In both the sciences and the arts we strive to weave our experiences into coherent bodies of knowledge and to communicate them. 0
…enhances daily experiences.
…is linked to quality of life.
…is all around us.
The Meaning of the Word Art…
Ability - The human capacity to make things of beauty and things that stir us.
Process - The different forms of art such as drawing, painting, sculpting, architecture, and photography.
Product - The completed work
Whatever the definition, it is important to know the vocabulary of art in order to understand it.
Some “Truths” About Art
There is no agreed-upon definition of art.
2. Art does not necessarily have to be beautiful.
3. Art can be created for any number of reasons.
The philosophies about art:
Many philosophers have argues that art serves no function, that it exists for its own sake.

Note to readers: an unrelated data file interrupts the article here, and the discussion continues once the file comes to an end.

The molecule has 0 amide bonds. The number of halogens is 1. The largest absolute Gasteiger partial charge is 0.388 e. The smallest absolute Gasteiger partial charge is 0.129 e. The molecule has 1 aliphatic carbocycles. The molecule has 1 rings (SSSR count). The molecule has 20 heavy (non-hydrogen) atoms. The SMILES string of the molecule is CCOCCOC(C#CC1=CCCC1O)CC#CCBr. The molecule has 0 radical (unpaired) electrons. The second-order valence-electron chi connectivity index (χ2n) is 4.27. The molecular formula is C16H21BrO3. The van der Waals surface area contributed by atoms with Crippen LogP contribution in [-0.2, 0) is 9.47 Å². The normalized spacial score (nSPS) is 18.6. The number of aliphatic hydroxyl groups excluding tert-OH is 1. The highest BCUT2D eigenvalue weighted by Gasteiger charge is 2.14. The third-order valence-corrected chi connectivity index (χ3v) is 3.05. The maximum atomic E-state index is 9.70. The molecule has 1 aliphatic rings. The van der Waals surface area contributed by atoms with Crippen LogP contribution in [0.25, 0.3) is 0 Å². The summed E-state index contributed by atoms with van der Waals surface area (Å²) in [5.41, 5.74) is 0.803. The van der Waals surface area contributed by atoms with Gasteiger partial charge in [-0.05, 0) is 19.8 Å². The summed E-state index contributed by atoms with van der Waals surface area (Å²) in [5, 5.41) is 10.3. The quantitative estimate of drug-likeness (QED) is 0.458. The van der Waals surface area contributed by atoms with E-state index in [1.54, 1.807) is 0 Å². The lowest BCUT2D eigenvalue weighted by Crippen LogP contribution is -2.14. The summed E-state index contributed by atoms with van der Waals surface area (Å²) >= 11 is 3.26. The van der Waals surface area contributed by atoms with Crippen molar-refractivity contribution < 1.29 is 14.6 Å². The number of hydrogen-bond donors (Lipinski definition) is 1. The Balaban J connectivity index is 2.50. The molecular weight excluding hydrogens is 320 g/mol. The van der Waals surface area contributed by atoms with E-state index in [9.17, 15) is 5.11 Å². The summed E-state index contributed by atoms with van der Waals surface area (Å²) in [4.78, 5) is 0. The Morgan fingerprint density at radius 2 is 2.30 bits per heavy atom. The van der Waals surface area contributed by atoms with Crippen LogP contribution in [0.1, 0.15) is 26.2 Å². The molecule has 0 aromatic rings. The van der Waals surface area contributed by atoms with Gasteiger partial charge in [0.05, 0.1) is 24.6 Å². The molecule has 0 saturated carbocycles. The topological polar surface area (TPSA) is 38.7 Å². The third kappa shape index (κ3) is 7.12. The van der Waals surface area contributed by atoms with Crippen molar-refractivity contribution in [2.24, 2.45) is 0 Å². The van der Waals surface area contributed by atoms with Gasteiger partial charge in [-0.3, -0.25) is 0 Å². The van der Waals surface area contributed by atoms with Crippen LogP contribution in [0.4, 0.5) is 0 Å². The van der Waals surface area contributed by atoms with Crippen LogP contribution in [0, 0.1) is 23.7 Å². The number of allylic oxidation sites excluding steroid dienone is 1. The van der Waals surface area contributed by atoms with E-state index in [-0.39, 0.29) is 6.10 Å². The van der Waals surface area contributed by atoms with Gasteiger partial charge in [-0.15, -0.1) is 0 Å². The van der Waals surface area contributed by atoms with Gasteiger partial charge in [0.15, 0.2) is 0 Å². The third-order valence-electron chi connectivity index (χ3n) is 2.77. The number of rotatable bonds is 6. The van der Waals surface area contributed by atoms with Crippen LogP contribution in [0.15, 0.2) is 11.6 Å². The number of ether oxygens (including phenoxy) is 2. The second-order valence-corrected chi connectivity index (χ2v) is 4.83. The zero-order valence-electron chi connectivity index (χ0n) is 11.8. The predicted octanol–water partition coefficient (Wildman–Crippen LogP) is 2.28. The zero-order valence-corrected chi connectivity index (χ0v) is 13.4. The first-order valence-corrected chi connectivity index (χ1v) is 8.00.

Some have asserted that the essence of art transcends the human occupation with usefulness.
Others have held that in trying to analyze art too closely, one loses sight of its beauty and wonderment.
Understanding and appreciating art…
The questions to ask…
“Why was this created?”
“What is its purpose?”
What Are the Purposes of Art?
ART AND BEAUTY
Art adds beauty to our lives by looking to nature
Art depicts the Western concepts of beauty
Non-Western concepts of beauty
Figure 1.1, p. 3: LEONARDO DA VINCI. Mona Lisa (c. 1503–1505). Oil on wood panel. 30 1/4” x 21 ” .
Beauty is in the eye of the beholder, whether in Western civilizations or non-Western civilizations 0